Always the bridesmaid I may be, but once again, I’m more than delighted to have made it that far. Actually I’m kind of ecstatic.

I heard about the Five Days in May competition last Tuesday at the BBC Writers’ Room workshop which was part of Everyword. The challenge was to write a ten minute play for radio or TV inspired by the gap between the British election and the formation of the coalition government.

With a day job, more Everyword workshops, the Story a Day challenge, and the prospect of a weekend away ahead of me, the deadline of June 1 seemed especially tight.

But I have been thinking about radio for a while. I’m something of an obsessive radio listener. Radio drama in particular is appealing because of the incredible scope it offers. You can send characters to any place or time you can imagine. You can unleash thousands of howling orcs upon an army of snarling horse-sized wolves. Or you can enter the mind of a character, hitch a ride on the flow of his thoughts as he confronts a challenge, reaches a decision, deceives himself for the last time. And you don’t have to think about budget.

But you do need to have an idea and then a script.

I have my opinions about the election. But opinions aren’t always the best starting point for fiction. Essays and journalism are better media for that, I think. I wanted something a little more oblique.

I used my Story a Day process to work on a plot. Nothing immediately presented itself, though.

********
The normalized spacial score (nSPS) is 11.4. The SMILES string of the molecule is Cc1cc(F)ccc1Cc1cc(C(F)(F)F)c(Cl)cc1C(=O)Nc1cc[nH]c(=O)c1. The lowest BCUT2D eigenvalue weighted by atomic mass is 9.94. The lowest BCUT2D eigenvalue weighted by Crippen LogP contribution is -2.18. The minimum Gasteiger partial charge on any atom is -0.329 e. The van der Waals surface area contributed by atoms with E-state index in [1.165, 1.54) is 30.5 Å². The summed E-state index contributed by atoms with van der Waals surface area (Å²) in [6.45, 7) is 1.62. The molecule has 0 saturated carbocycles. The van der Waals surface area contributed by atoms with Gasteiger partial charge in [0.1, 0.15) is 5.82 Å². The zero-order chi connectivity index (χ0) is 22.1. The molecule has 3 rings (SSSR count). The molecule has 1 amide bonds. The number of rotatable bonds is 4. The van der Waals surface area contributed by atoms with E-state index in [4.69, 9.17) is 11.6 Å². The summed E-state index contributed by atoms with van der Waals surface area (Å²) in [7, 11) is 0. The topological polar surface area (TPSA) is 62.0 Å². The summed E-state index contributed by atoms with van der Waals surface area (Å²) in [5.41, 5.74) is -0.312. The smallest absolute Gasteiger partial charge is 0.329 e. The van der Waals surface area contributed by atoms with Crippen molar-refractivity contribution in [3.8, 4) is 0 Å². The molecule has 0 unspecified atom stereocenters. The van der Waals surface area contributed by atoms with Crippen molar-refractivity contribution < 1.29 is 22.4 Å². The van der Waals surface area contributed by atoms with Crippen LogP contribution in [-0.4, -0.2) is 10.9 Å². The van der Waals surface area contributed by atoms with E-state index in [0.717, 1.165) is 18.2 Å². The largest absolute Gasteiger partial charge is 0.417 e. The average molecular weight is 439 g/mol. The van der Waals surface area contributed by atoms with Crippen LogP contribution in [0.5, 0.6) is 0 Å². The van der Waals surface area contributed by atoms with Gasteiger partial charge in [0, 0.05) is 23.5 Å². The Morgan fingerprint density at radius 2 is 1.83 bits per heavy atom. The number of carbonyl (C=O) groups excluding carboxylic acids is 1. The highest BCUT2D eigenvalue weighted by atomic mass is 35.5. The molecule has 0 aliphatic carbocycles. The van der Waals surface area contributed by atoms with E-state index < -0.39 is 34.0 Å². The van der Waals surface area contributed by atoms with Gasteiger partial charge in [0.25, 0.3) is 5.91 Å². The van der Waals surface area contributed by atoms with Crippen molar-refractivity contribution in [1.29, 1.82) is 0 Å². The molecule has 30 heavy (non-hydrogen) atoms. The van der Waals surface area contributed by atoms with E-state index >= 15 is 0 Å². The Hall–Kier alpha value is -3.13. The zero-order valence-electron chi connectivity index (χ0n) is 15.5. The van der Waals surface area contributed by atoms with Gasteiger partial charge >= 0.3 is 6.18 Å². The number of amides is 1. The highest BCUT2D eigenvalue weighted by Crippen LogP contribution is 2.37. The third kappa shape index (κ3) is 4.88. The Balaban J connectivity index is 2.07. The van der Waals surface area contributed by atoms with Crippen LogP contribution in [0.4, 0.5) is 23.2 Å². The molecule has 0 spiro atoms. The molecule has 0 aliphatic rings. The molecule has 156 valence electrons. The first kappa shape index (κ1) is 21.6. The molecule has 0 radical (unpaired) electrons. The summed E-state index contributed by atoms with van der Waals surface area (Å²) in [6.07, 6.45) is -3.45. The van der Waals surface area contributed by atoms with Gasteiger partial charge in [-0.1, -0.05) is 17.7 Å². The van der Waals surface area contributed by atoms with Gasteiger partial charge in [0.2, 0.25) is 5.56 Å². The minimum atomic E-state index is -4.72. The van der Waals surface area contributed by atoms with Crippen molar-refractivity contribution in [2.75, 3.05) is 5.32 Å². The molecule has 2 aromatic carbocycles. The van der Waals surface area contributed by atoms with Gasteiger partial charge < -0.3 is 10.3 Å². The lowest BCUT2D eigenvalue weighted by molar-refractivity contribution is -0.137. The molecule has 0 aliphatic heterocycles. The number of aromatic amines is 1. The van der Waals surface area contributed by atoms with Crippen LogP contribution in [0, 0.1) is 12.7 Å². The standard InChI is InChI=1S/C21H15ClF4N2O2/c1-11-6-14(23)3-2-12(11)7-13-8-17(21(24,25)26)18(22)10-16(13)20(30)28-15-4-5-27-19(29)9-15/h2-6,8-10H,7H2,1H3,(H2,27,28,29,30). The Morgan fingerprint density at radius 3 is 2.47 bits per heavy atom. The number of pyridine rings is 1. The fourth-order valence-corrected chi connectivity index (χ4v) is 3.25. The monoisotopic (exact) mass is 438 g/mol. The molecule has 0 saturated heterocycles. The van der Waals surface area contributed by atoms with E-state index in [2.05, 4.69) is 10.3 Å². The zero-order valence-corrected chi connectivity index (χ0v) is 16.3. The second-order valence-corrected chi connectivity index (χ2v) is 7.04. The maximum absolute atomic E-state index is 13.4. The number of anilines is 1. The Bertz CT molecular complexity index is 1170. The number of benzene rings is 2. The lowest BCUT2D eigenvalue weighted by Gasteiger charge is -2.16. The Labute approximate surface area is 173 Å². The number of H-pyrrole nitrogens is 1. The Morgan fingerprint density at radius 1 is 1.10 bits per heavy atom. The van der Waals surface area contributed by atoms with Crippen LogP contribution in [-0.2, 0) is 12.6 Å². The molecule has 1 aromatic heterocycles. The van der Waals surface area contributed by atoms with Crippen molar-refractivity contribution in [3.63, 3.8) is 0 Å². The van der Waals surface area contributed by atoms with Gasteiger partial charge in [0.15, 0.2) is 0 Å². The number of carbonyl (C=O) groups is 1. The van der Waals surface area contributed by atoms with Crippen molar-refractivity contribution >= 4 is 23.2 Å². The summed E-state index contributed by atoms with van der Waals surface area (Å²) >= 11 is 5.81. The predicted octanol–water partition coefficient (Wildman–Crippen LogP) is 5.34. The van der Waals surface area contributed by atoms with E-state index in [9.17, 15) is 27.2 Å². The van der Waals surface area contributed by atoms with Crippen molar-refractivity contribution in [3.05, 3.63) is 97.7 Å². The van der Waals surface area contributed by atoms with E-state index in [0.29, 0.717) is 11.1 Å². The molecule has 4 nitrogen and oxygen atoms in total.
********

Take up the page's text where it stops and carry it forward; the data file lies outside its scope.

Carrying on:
It was the radio that gave me the clue. I heard about a certain African queen who had a head struck from a statue of the Emperor Augustus and buried at the steps to a temple. That way worshippers would trample the Roman as they arrived and left.

Augustus got the last laugh, since this is the head that now sits, green with corrosion and a little mad eyed, in the British Museum in London.

Anyway, this got me thinking about his own unlikely alliances. How, back when he was just plain Octavian he set out to destroy Mark Antony as part of a force lead by those who were implicated in the murder of his own adoptive father, Julius Caesar. How his forces defeated Mark Antony at Mutina. But how, a few months later he, Mark Antony, and Lepidus formed the Second Triumverate.

What did the soldiers feel when the sands of allegiance shifted and rendered their cause obsolete? Were the stirring speeches of their generals just forgotten? Did the prospect of peace and power eclipse their desire for revenge?

After Mutina is a radio play about an imagined negotiation between relatively lowly soldiers loyal to Mark Antony, and a scout sent by Octavian. These are talks about talks. But one legionary in particular is angry that the deal-making will make friends of enemies he is not ready to forgive.

I think the story is a gem, but the execution was necessarily a first draft — a back of the envelope affair. So I’m completely, unreservedly, and grinning-like-an-idiot delighted to say that I was shortlisted. That means I got to the a final eight out of 226 entries. This is why we do this stuff, is it not? Happiest. Bridesmaid. Ever.